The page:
One of my favorite science demonstrations starts like this. I ask my audience, “How many of you were ever babies?” Most indicate that, yes, they did begin life as infants. Next I ask if they are bigger now than they were then. Again, general assent.

“How did you get that way?” I ask.

“By eating food,” is the answer I eventually get, sometimes not without a little prodding.

Next I hold up two objects. One is an acorn. The other is a tree limb. Once we establish identity and relative size, I ask, “How does this (the acorn) grow into this (the tree limb)? We eat food to grow. What does the tree eat?

Nine times out of nine point one, the adults prod their children – with the wrong answer! They say things like “soil,” or “sunlight.”

I have to be very careful here, because it’s so important to teach gently. And yet the wonder of the answer is so awe-inspiring that I have to deliver it with all the gusto it deserves. A tree, I finally reveal, is made mostly of air.*

In my book The Turtle and the Universe I discuss this amazing fact in the context of global climate change. Trees turn air (actually carbon dioxide in the air) into wood. When wood burns, that carbon dioxide returns to the air, available for the next tree to consume.

When we burn coal, we’re releasing the carbon dioxide stored up not by a single tree over its lifetime, but rather the accumulated CO2 of thousands of trees, built up layer upon layer for thousands or even millions of years. A millennia’s worth of CO2, reversed in a single afternoon.

All this CO2 can have dire effects on sea turtles. Like other turtle eggs, sea turtle eggs depend on the temperature of the sand to become either male or female. As CO2 in the atmosphere drives up temperatures, more and more sea turtles become female, fewer and fewer turn out to be male. If global temperature change results in a imbalance of males and females, sea turtle populations all over the world could come crashing down.

But, according to Dr. Blair Witherington, a sea turtle expert and author, and one of the scientists I interviewed for my book, higher temperatures could have an even more direct effect on sea turtle nests. It could cause them to disappear altogether.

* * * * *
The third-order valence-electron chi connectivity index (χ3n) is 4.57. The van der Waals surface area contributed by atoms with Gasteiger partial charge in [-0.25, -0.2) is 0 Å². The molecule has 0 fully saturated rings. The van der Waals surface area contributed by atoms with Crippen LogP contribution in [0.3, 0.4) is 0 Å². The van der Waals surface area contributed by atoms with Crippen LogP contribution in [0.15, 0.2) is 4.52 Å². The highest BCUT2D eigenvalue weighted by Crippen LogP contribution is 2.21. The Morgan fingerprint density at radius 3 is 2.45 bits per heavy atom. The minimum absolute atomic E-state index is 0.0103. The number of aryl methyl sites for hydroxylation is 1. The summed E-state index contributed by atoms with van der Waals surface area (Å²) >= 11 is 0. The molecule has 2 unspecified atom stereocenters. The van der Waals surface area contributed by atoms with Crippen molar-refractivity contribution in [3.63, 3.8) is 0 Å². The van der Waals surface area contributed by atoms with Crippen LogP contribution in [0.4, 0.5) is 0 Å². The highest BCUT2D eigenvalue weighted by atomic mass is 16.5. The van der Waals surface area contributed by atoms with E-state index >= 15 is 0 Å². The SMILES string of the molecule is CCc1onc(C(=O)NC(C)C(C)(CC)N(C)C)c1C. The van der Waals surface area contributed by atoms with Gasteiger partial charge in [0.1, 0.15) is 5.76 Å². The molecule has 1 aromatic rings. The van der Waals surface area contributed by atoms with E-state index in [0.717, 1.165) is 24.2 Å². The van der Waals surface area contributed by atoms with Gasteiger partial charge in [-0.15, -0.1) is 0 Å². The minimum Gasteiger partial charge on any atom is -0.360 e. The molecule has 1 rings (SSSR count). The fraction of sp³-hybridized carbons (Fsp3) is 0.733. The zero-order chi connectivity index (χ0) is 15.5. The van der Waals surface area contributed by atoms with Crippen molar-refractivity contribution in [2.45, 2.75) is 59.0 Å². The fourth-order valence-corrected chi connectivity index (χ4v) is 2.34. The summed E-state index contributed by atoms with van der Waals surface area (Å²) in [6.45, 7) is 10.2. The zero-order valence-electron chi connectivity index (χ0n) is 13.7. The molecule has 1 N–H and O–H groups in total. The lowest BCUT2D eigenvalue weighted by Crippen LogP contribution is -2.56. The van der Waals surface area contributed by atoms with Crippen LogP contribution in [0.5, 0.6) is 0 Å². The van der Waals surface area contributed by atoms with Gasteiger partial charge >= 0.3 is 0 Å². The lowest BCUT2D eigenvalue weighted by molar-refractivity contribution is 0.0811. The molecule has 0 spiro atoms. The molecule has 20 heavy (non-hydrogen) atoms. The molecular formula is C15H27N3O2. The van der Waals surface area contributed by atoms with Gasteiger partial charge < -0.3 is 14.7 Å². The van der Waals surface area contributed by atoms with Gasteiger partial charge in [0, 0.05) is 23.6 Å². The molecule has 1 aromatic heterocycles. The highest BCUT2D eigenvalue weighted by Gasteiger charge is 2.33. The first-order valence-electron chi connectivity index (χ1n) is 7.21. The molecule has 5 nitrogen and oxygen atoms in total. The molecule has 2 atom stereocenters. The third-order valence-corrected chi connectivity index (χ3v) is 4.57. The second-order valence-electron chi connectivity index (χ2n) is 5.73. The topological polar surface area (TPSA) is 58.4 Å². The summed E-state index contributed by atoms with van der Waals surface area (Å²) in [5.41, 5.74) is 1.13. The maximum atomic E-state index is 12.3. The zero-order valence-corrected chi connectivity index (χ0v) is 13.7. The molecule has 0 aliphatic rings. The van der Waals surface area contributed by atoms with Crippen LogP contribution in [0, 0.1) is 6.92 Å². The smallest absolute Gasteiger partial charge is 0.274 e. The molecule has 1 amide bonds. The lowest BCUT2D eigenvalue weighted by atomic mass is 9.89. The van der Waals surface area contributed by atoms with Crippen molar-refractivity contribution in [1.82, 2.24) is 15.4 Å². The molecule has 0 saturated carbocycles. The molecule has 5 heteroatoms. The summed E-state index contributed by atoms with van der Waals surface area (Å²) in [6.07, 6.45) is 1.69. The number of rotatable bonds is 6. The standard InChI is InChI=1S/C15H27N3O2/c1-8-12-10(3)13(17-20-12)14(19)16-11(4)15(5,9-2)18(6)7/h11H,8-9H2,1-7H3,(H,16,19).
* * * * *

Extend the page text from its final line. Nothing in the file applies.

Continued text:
Witherington worries that as temperatures rise, sea levels increase. Humans, loving beaches almost as much as sea turtles do, build expensive structures right on those beaches. As sea levels rise, we will want to protect those investments. One way to protect beachfront property is to harden the beach, building sea walls or other hard structures that keep the rising water out.

But that which keeps out seawater keeps out turtles, as well. With no beaches to lay their eggs, sea turtles, those ancient mariners of an even more ancient sea, will disappear forever.

The Turtle and the Universe is a book of evolution – evolution of stars, evolution of the elements within those stars, evolution of the planet, and the biological evolution of sea turtles and all other living things. Evolution never stops, but one certain way to end a species’ biological evolution is to drive that species to extinction. It would be a sad end for such a distinguished group of animals.

And yet life, and the universe, often find a way. The Turtle and the Universe is a celebration of what’s possible, what this amazingly creative universe has done so far, and what it may still do in the future. It just may be, as we discover in the book, that it’s “turtles all the way down.”

*OK, for those of you more detail-oriented, here’s the story of photosynthesis. Trees and other plants take in CO2 and H2O and turn these raw ingredients into sugar (C6H12O6) and oxygen (O2). The sugar goes into building the tree – leaves, branches, trunk, and roots. The oxygen is released into the air as waste.

Clearly the carbon had to come from carbon dioxide. Just as clearly, the hydrogen had to come from water. What about the oxygen? The obvious choice is that the tree just splits the carbon off the CO2, combines it with water, and voila, there you have sugar.

But that’s not how it works.

In 1941 four scientists named Ruben, Randall, Kamen and Hyde performed careful measurements using a special kind of oxygen called oxygen-18. Oxygen-18 is heavier than ordinary oxygen (called oxygen-16). By giving one set of plants oxygen-18 rich water, and giving another set oxygen-18 rich carbon dioxide, and then looking for oxygen-18 in the plant’s waste gases, the scientists showed that the oxygen given off by plants comes not from carbon dioxide, but rather from water. The absorbed carbon dioxide stays within the plant. In this way, scientists showed that the dry weight of a tree comes chiefly from carbon dioxide gas, not from water. In fact, around 93% of the tree’s dry weight is from carbon dioxide. Trees are made mostly of air!